1. I read Thorkild Jacobsen’s “The Graven Image” in Ancient Israelite Religion. Jacobsen discusses the sorts of issues that are in my post, Did Second Isaiah Misunderstand Idolatry?; Greek Sodom and Gomorrah Story (which is not to say that he cites me, for he wrote his essay before there even was an Internet): ancient Near Eastern texts equate the god with the statue, yet they mean that the god inhabited the statue. It’s like the process of transubstantiation during mass. Catholics believe that the wafer becomes Jesus; similarly, ancient Near Easterners thought their idol became the god it represents.
I was a little thrown by this statement that Jacobsen makes on page 28: In sum, then, the ritual has turned the clock back, thus nullifying all human work, and has prepared for a birth in heaven of the god in question by sympathetic magic on earth. It greets the newborn god the next morning, entreats him to come down from heaven, and escorts him to his temple, where he is enthroned.
Jacobsen is referring to texts from the Neo-Assyrian and Neo-Babylonian periods, which encompass the first half of the first millennium B.C.E. The texts describe the creation and animation of an idol. Is Jacobsen saying that a god is born in heaven whenever an idol is made? That would make little sense, for Marduk was said to have created the heavens and the earth, so he was around before idols. Or is Jacobsen saying that the ritual commemorates the birth of the god, since he says that it has “turned the clock back”?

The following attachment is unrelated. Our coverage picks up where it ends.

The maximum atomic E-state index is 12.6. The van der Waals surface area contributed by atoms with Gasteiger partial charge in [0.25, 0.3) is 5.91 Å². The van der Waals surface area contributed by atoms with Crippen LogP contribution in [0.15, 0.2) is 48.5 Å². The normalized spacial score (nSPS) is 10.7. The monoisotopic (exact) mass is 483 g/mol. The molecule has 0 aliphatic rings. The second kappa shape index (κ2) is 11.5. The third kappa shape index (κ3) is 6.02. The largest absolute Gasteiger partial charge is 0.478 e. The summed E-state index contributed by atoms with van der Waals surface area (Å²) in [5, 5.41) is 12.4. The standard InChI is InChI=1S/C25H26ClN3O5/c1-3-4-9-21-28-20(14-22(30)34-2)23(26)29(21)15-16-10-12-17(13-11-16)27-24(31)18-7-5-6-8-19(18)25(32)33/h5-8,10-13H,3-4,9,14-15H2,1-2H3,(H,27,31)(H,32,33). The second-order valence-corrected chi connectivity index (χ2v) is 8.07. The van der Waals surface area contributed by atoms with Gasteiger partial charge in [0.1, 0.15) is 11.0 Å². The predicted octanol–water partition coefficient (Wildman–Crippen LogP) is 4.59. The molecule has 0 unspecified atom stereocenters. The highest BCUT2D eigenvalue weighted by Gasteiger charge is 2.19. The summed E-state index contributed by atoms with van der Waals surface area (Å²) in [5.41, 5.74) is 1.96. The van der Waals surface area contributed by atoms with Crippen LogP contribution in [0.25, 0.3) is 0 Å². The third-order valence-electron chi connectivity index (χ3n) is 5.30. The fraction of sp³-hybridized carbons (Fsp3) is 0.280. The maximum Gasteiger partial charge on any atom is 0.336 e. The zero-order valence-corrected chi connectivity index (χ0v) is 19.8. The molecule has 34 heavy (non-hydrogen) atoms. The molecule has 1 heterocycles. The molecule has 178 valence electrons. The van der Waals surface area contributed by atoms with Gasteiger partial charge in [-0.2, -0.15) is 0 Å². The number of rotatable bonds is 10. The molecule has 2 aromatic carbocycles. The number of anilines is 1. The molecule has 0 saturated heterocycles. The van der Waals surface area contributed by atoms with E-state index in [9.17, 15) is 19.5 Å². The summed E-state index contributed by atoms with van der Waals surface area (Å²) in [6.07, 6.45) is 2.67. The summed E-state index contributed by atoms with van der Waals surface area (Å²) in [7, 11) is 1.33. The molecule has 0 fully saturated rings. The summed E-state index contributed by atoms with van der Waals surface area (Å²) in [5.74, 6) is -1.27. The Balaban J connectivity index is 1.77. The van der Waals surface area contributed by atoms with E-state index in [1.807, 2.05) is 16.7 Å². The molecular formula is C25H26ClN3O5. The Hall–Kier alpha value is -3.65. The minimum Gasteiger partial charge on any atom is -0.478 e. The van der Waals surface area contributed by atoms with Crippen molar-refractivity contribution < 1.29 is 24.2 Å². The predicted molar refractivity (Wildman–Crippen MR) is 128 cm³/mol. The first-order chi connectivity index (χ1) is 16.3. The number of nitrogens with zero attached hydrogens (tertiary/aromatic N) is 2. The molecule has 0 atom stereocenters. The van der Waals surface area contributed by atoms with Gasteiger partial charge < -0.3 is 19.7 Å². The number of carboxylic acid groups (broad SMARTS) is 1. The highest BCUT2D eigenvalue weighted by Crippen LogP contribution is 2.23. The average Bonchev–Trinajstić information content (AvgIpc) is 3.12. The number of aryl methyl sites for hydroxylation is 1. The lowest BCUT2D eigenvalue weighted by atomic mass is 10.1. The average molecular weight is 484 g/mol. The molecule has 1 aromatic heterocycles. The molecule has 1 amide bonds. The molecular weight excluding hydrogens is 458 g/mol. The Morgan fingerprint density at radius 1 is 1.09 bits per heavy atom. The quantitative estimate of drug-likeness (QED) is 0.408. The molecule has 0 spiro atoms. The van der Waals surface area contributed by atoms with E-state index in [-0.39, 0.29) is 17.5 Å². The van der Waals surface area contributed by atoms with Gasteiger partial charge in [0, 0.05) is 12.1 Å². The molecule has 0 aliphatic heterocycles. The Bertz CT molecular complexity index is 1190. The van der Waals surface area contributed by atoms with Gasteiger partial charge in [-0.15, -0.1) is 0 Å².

2. I read Matitiahu Tsevat’s “Hagar and the Birth of Ishmael” in The Meaning of the Book of Job and Other Studies. On pages 69-70, Tsevat draws a parallel between God paying heed to Hagar’s abuse by Sarah in Genesis 16, and God’s recognition of the Israelites’ suffering at the hands of Egypt in Exodus. The irony is that Hagar was an Egyptian. Sarah, a Hebrew, oppressed Hagar, an Egyptian slave-girl. Later, the Egyptians oppressed the Hebrew slaves.
At one of the graduate schools that I attended, a professor of mine pointed that out, but I wasn’t sure where she was going with it. I was hoping for a deep theological point, but she just told me it was a literary device. The lesson Tsevat draws from it is that God has compassion on all of his creatures (Psalm 145:9), Jew and Gentile. I wondered if the lesson was “What goes around, comes around.”
The story of Hagar has long been meaningful to me. Here was a woman who was mistreated by God’s church at the time, Abraham and Sarah. She was an outsider. Hagar’s bad experience was partly her fault, for she was looking at Sarah with contempt because she (Hagar) could conceive and Sarah could not, but that may have been Hagar’s attempt as a powerless person to exert some power, for once in her life. But God took notice of Hagar and promised to bless her offspring. (This is important, according to Tsevat, because, under ancient Near Eastern law, Hagar’s son belonged to Sarah, since Hagar bore him for Sarah; yet, the Bible says Ishmael is Hagar’s!) Hagar was outside of God’s trajectory of promise, for God’s plans were for Isaac’s offspring. But God took notice of this outsider. He told her to return to Sarah, and she did so, only not as a powerless slave. She was a person God had seen, someone armed with the realization that God had a plan for her life.